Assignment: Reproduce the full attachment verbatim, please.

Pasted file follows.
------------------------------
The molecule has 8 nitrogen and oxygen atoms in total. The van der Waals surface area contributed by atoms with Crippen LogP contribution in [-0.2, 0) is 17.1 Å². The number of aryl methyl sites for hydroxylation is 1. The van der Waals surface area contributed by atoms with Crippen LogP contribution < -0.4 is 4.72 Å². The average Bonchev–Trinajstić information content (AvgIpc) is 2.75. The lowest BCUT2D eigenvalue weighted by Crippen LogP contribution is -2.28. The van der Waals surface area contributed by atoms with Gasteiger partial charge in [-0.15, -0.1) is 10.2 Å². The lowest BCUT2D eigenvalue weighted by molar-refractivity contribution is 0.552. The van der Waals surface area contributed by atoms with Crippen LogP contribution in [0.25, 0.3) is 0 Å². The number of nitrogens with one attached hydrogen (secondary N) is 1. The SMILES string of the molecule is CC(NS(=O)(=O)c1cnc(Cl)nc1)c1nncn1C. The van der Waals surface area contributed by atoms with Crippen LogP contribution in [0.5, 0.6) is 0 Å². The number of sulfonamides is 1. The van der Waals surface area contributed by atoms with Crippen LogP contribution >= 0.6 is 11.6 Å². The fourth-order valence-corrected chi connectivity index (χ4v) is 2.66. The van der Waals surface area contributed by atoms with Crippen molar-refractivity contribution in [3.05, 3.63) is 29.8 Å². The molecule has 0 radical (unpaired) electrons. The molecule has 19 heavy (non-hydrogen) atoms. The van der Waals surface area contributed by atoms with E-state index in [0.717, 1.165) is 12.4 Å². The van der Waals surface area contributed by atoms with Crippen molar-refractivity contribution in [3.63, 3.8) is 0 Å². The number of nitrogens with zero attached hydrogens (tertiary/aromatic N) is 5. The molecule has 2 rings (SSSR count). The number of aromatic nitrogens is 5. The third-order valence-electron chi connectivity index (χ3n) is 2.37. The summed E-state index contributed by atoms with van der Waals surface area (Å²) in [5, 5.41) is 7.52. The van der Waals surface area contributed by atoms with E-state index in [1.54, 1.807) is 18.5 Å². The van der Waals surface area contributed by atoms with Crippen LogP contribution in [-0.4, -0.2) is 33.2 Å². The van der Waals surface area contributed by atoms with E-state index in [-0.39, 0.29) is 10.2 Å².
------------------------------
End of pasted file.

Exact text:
The molecule has 8 nitrogen and oxygen atoms in total. The van der Waals surface area contributed by atoms with Crippen LogP contribution in [-0.2, 0) is 17.1 Å². The number of aryl methyl sites for hydroxylation is 1. The van der Waals surface area contributed by atoms with Crippen LogP contribution < -0.4 is 4.72 Å². The average Bonchev–Trinajstić information content (AvgIpc) is 2.75. The lowest BCUT2D eigenvalue weighted by Crippen LogP contribution is -2.28. The van der Waals surface area contributed by atoms with Gasteiger partial charge in [-0.15, -0.1) is 10.2 Å². The lowest BCUT2D eigenvalue weighted by molar-refractivity contribution is 0.552. The van der Waals surface area contributed by atoms with Crippen LogP contribution in [0.25, 0.3) is 0 Å². The number of nitrogens with one attached hydrogen (secondary N) is 1. The SMILES string of the molecule is CC(NS(=O)(=O)c1cnc(Cl)nc1)c1nncn1C. The van der Waals surface area contributed by atoms with Crippen LogP contribution in [0.5, 0.6) is 0 Å². The number of sulfonamides is 1. The van der Waals surface area contributed by atoms with Crippen LogP contribution >= 0.6 is 11.6 Å². The fourth-order valence-corrected chi connectivity index (χ4v) is 2.66. The van der Waals surface area contributed by atoms with Crippen molar-refractivity contribution in [3.05, 3.63) is 29.8 Å². The molecule has 0 radical (unpaired) electrons. The molecule has 19 heavy (non-hydrogen) atoms. The van der Waals surface area contributed by atoms with E-state index in [0.717, 1.165) is 12.4 Å². The van der Waals surface area contributed by atoms with Crippen molar-refractivity contribution in [3.63, 3.8) is 0 Å². The number of nitrogens with zero attached hydrogens (tertiary/aromatic N) is 5. The molecule has 2 rings (SSSR count). The number of aromatic nitrogens is 5. The third-order valence-electron chi connectivity index (χ3n) is 2.37. The summed E-state index contributed by atoms with van der Waals surface area (Å²) in [5, 5.41) is 7.52. The van der Waals surface area contributed by atoms with E-state index in [1.54, 1.807) is 18.5 Å². The van der Waals surface area contributed by atoms with Crippen LogP contribution in [-0.4, -0.2) is 33.2 Å². The van der Waals surface area contributed by atoms with E-state index in [-0.39, 0.29) is 10.2 Å².